Gaps between the promise and performance of research lab design can be bridged through greater diligence and creativity during the beginning stages.
We are in a period of intense excitement about the power of design and what it can achieve. Credit Bilbao and the interest in New York City’s ground zero proposals for igniting this attention. The expectation level is particularly high within the science and technology community because of the benefits that fresh design and innovation promise to confer on the parent organizations: more collaboration; increased creativity; tighter control over the space’s environmental conditions; increased speed to market; magnets for attracting and retaining talent; and reduced operating costs.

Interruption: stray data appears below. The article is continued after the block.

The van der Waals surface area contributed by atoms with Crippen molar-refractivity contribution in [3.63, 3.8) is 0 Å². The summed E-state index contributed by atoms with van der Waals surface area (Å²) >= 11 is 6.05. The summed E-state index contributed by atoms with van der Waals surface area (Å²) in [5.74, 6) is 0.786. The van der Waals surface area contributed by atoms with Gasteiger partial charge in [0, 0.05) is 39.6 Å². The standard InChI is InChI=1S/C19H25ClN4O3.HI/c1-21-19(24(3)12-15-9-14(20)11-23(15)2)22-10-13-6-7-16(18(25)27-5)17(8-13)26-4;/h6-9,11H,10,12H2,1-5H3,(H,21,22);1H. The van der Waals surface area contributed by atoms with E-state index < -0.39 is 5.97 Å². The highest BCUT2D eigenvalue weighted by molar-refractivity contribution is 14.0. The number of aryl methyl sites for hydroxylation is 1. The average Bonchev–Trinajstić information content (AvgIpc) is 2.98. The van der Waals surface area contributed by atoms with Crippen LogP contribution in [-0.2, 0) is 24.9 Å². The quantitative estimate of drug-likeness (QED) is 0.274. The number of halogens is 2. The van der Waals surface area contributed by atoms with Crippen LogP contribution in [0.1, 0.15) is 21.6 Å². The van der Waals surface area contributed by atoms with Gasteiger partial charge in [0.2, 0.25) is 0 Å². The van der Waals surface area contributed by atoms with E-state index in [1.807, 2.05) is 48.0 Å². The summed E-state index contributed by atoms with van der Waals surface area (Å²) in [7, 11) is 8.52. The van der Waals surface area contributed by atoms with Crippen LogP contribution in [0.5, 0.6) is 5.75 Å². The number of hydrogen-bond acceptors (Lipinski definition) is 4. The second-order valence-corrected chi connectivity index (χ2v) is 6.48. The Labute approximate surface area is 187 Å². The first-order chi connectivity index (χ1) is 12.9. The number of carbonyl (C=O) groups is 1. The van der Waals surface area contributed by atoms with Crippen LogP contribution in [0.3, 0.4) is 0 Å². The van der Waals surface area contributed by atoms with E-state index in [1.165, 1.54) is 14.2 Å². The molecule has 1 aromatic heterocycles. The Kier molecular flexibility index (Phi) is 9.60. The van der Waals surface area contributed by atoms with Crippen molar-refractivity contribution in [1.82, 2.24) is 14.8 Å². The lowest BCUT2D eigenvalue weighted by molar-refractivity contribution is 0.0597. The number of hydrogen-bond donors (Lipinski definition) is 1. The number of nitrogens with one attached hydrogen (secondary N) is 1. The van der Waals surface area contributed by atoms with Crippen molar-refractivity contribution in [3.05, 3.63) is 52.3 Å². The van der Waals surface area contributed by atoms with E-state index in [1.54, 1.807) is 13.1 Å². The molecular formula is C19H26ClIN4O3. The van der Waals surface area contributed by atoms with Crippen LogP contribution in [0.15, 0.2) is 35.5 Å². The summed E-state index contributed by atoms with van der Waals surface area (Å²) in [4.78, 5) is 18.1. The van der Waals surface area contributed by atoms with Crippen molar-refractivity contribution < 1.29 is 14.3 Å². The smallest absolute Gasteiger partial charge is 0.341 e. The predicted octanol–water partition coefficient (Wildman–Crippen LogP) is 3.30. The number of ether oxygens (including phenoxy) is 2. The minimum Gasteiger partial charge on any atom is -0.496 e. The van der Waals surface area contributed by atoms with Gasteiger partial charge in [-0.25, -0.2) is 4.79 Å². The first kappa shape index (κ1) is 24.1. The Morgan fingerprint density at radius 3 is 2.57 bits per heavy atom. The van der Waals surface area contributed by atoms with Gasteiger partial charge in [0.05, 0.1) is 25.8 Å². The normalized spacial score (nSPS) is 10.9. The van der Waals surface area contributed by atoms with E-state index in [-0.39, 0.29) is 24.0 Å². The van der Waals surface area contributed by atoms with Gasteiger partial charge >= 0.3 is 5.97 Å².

But disappointment is often harnessed to these great goals that the designs are meant to achieve. Schedules and budgets have been known to stretch, bend, and break. The levels of quality, the close integration between disciplines, and the tightness of fit do not always emerge in the final product. The promises of transformation may not materialize as rapidly and dramatically as was anticipated. Something has been lost in the execution of the design and clients may feel a bit disappointed.
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